When I hear the word “irreplaceable” I think of the deluxe-sized futon I slept on during my late bachelor phase, which, a few years into our marriage my wife surreptitiously dragged to the curb one dark and foggy night when I unwisely allowed my vigilance to lapse.
I also think of my friend and colleague Jeff Potter, a long time English teacher and distance coach at Wheaton North High School who will retire at the end of this school year.
In the strict sense of the word, Jeff will be replaced. A teacher will be hired to take over his classes, and a coach will step forward to train and manage his merry band of distance nerds.
But the truth is that Jeff cannot be replaced. At the risk of sounding old and misanthropic, I just don’t see the world producing folks like him anymore.
You see, Jeff is a creature from a previous age, a lost era when humans delighted in speaking with other humans.
Each day Jeff spends each passing period standing outside his classroom near the elbow where the 300 and 400 halls intersect at Wheaton North, greeting students, inquiring about their day, about the Beatles shirt they are wearing, about their older sister who was in his creative writing class six years ago, about the badminton tournament they competed in the night before.
He owns a massive collection of neckties, each one with a story behind it which he will gladly share before the conversation inevitably meanders back to the topic of you and your well being. “How did that physics test go yesterday?” “How was that field trip to see West Side Story?” “You made the basketball team? I was hoping they’d cut you so you could come run for me!”
All this punctuated with a happy pirate laugh and an encouraging pat on the shoulder.
Sounds corny, doesn’t it? Like a character from the old black and white Andy Griffith Show, Floyd the barber maybe, transported into the hallways of a modern high school populated with modern, cell phone addicted, Netflix-binging teenagers.
And it would be easy to imagine the kids going out of their way to avoid that 300/400 elbow where the goofy guy older than their parents insists on talking to them every…freaking…day. Doesn’t he realize he’s cutting into people’s vape time? And excuse me, but I’m…like…trying to Snapchat!
But, the kids do not avoid him. They flock to him.
We teachers hate when folks try to quantify good teaching with “data,” maybe because “data” is often invoked by those critical of our public education system as in “data shows that two-year-olds in Finland are reading at a twelfth grade level.”
But here’s a bit of data that helps illustrate the way our students feel about Jeff.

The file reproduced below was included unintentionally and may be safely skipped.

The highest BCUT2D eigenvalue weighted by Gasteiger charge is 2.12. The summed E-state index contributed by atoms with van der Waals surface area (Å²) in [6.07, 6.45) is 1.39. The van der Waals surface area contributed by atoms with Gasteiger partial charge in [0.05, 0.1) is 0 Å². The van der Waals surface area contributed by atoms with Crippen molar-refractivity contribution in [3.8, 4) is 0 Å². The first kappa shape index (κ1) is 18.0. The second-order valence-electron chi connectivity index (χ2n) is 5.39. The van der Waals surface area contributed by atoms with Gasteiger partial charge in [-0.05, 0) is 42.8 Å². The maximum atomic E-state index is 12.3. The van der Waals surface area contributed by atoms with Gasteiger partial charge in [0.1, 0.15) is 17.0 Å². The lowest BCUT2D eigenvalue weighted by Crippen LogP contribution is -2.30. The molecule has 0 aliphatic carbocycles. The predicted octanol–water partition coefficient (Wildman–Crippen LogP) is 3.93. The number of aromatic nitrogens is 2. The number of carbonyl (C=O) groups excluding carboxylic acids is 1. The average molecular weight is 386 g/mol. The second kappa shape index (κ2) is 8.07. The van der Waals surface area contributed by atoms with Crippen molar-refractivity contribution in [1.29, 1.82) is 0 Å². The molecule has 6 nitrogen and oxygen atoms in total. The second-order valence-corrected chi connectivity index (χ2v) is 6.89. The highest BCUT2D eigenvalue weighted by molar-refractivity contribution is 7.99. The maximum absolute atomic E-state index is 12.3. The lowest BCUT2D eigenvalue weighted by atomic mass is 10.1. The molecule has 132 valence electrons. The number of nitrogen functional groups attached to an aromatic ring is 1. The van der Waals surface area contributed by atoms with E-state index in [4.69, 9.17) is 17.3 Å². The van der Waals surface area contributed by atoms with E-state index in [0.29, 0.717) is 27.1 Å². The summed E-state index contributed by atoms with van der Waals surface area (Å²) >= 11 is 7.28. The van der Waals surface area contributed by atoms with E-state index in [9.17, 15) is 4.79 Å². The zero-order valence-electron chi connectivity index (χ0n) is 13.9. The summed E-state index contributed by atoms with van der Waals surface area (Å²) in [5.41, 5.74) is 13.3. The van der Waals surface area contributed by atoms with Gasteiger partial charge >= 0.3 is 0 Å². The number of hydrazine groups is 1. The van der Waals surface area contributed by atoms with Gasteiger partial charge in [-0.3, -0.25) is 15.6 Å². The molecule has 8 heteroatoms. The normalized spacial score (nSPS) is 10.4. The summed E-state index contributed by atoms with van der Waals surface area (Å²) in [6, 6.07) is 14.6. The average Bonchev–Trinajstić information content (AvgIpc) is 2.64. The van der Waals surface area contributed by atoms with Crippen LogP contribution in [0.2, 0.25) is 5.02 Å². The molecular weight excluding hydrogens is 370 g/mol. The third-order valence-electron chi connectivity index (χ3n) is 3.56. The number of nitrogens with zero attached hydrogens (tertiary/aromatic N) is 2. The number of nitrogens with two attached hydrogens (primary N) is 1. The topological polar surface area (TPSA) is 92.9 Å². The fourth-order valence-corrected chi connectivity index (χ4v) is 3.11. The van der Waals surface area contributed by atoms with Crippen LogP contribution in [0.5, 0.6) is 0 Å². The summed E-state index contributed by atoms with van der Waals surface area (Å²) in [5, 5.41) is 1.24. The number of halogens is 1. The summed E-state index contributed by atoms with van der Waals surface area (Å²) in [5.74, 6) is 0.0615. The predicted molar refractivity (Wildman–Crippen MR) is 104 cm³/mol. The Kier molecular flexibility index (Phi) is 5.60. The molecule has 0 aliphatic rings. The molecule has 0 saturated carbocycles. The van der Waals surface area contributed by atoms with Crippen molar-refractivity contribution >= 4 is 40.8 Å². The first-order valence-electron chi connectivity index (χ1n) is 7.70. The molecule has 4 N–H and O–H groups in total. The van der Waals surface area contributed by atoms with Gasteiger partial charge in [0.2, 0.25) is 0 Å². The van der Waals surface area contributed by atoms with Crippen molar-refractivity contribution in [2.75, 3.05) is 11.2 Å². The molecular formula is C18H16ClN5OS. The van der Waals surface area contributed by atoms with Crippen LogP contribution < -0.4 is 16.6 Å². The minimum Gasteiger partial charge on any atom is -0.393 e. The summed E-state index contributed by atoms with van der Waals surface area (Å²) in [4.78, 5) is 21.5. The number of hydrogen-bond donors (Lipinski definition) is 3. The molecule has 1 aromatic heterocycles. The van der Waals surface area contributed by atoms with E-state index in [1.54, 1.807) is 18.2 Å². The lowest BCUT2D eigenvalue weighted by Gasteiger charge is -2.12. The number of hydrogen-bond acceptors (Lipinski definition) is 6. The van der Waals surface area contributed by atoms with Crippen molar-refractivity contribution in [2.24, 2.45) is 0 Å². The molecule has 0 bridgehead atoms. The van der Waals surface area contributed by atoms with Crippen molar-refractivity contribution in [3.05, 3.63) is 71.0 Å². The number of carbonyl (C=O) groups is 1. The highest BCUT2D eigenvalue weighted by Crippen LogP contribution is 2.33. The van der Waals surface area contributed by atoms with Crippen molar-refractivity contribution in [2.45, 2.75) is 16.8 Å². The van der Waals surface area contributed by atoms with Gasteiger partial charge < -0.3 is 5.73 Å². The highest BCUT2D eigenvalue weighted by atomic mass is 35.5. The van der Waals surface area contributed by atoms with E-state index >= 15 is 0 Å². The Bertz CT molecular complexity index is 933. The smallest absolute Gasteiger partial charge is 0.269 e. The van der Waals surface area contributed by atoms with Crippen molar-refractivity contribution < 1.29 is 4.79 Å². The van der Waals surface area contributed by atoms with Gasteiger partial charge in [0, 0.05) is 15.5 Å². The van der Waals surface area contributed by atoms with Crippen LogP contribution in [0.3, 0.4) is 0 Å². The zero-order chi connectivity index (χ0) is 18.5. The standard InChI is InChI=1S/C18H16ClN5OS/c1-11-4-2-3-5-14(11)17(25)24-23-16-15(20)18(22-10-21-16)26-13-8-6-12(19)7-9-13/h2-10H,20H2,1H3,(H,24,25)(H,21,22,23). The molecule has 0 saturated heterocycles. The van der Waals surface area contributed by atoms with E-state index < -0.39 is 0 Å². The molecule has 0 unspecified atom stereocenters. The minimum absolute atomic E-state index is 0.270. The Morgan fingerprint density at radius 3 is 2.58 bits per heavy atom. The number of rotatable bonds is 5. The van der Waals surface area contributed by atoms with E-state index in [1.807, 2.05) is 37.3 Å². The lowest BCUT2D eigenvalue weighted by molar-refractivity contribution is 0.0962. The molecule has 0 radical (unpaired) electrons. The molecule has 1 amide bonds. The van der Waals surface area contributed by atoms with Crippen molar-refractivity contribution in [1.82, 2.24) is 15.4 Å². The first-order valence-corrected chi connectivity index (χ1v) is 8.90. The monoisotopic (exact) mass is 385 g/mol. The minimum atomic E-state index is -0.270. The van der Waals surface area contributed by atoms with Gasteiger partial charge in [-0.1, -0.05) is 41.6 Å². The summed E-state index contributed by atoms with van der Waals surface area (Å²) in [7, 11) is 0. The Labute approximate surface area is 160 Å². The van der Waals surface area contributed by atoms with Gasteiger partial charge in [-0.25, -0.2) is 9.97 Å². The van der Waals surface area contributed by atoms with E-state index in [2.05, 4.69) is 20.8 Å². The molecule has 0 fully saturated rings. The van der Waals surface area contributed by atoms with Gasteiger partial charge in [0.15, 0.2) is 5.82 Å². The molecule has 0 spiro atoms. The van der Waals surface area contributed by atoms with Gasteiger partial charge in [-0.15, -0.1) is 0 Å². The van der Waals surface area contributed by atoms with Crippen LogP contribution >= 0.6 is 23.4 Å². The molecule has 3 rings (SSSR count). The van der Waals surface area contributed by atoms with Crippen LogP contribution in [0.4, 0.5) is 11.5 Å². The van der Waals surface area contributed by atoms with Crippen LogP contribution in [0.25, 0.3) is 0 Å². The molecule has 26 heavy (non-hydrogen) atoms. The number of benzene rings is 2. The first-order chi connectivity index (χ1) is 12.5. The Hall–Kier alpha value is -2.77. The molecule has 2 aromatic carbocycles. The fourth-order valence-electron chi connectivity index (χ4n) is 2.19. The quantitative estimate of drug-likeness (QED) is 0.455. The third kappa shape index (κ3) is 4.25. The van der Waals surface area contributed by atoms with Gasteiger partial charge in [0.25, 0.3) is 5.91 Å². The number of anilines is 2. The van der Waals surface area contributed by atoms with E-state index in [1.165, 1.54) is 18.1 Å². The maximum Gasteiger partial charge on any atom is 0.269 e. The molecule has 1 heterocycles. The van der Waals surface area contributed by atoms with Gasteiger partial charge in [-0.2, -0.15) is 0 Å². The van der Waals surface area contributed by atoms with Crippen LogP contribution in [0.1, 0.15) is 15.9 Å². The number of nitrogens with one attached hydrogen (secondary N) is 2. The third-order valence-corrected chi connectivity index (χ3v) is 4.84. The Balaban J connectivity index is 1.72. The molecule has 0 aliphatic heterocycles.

Next Saturday, Jeff is going to have to leave the State Track Meet early to make it back for the Wheaton North graduation ceremonies held at the College of Dupage. He has no choice, because the class of 2019 elected him to deliver their commencement address.
When he steps up to the podium, he will look out at 500 seniors, approximately 400 of whom chose during their time at Wheaton North to take his creative writing and/or poetry classes.
I know what you’re thinking.
“Wow, kids in Wheaton really love poetry and creative writing!”
And for sure some do.
But that’s not why all those kids signed up for Jeff’s classes. They signed up because they wanted to spend forty-five minutes a day with a man too kind to judge his students’ worth based on their SAT score or how many AP classes they are taking or what college they’ll attend, too courteous to let on that he might be less than thrilled to read someone’s fourteen-page short story about a cat, too benevolent to lose his patience when still another student asks for an extension on an assignment that was due six weeks ago.
It is not easy being a teenager today. Folks my age love to disparage young people for their “sense of entitlement.” And yes, my college sophomore daughter refuses to drink tea brewed at home, and why should she when there is a Starbucks but a short Uber ride away?
But in many ways, my generation had a much easier time growing up.
One, college was affordable. My parents (a stay-at-home mom and a dad who earned a middle class salary) were able to put four of us through college without having to take on any debt.
Two, there was no such thing as AP classes. I took some challenging courses in high school, including several social studies electives that required ten-page research papers and lots of heavy reading, but those classes were–ironically–taught more like college classes and less like desperate, eighteen-week cram sessions.
Three, there was no internet. Need I say more?
The bottom line is that for many kids today, the pressures of adolescence can be crushing and they need someone like Jeff in their lives to help get them through it.
My second favorite character in all of literature is Jim Casy from The Grapes of Wrath. Casy is a former preacher who casts in his lot with a family of Dust Bowl refugees. He listens to their stories, shares their hardships, their meals, their heartbreak. And in doing so, he brings them comfort.
For the past twenty years, Jeff has been our Jim Casy.
Will another person like him come along now to take his place dispensing kindness where the 300 and 400 hallways intersect at Wheaton North High School? Someone who, like Jim Casy, loves people so much they feel “fit to bust, sometimes”?
We have to hope.